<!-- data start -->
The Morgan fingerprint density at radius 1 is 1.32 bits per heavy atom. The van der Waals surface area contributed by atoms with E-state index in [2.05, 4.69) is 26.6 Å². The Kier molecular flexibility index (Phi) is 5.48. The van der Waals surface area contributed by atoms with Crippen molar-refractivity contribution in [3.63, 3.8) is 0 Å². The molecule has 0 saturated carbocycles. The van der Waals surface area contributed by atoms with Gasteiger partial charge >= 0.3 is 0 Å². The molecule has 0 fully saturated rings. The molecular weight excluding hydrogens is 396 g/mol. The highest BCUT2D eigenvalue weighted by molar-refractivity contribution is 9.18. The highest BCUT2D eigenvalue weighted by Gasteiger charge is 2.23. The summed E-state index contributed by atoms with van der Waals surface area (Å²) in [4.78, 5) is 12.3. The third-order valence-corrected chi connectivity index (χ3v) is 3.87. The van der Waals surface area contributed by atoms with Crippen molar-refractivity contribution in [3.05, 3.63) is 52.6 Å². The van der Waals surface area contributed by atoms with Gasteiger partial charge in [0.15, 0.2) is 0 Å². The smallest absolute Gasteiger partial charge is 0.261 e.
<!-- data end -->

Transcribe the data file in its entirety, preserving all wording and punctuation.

The Morgan fingerprint density at radius 1 is 1.32 bits per heavy atom. The van der Waals surface area contributed by atoms with E-state index in [2.05, 4.69) is 26.6 Å². The Kier molecular flexibility index (Phi) is 5.48. The van der Waals surface area contributed by atoms with Crippen molar-refractivity contribution in [3.63, 3.8) is 0 Å². The molecule has 0 saturated carbocycles. The van der Waals surface area contributed by atoms with Gasteiger partial charge >= 0.3 is 0 Å². The molecule has 0 fully saturated rings. The molecular weight excluding hydrogens is 396 g/mol. The highest BCUT2D eigenvalue weighted by molar-refractivity contribution is 9.18. The highest BCUT2D eigenvalue weighted by Gasteiger charge is 2.23. The summed E-state index contributed by atoms with van der Waals surface area (Å²) in [4.78, 5) is 12.3. The third-order valence-corrected chi connectivity index (χ3v) is 3.87. The van der Waals surface area contributed by atoms with Crippen molar-refractivity contribution in [3.05, 3.63) is 52.6 Å². The van der Waals surface area contributed by atoms with Gasteiger partial charge in [0.15, 0.2) is 0 Å². The smallest absolute Gasteiger partial charge is 0.261 e.